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|The Symba's Secondary Air Injection System ("AIC")|
Now that so many Symbas are in use in the USA and have been for almost 3 years, some "experience" is developing regarding certain aspects of the bike.
More than a few Symba owners have reported a problem with the engine not starting, or not running smoothly. One of the first solutions promulgated on the SYM Owner's Forum was the air-mixture adjustment screw on the carburetor (or, carburettor, if you're British).
I ran into this on my daughter's Symba. Right out of the crate, it was reluctant to start and it ran poorly - rolling on the throttle resulted in engine cut-off, requiring quick action (pumping the throttle) to avoid stalls. The solution was to re-adjust the air-fuel mixture - a simple procedure on older bikes such as my '69 Honda Cub, but made a PITA on the Symba by the EPA-mandated shaving and sealing of the screw. I wound up purchasing a whole new screw and removing the old one by drilling away the resin sealant and using an easy-out tool (since the head had been shaved off). If you feel you need to do this, see the info here.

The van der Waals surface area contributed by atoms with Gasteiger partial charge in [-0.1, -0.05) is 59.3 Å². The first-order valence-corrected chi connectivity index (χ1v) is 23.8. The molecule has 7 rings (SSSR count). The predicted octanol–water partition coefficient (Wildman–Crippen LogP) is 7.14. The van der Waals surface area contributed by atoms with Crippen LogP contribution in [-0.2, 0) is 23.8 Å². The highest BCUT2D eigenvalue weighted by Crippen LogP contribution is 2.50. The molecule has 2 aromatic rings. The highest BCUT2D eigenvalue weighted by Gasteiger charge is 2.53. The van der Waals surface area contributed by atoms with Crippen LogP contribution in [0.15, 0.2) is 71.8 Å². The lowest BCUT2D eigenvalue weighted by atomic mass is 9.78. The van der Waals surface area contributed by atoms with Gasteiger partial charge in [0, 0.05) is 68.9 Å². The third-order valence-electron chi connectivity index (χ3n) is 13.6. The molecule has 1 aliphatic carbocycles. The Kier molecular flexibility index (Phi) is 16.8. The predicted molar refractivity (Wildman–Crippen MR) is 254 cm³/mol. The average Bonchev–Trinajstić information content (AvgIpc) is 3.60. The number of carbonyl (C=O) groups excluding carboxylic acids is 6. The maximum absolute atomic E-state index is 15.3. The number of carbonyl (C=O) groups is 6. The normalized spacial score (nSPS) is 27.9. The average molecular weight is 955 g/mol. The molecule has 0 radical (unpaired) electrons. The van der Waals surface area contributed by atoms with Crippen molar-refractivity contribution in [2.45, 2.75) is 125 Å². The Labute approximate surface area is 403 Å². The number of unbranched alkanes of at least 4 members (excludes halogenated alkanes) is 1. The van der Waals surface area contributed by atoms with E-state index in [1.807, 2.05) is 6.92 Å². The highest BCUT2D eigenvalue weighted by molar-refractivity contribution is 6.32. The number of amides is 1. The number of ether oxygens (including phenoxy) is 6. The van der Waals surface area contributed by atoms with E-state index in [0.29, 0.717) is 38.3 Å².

Now Symba owners are starting to discover other problems - bikes that suddenly won't start, even when the engine is warm, and particularly after filling the gas tank, resulting in the sorry spectacle of a Symba being pushed home on the side of the road, like some POS Znen or Wildfire bike that also rusts over if you put it in the same room with a damp rag.
The problem seems to be, again, over-zealous pollution control subsystems. The Symba has two of these encumbrances: the Secondary Air Injection System ("AIC") and the Evaporative Emissions Control System ("EEC"). Some riders who have encountered engine starting woes have removed one or both of these, which takes only novice mechanical skills.
If you're having the problems described, it might be worth considering going this route. For more info, see these entries in the SYM Forum's Symba section.
Posted by Harald Dahl at 3:44 PM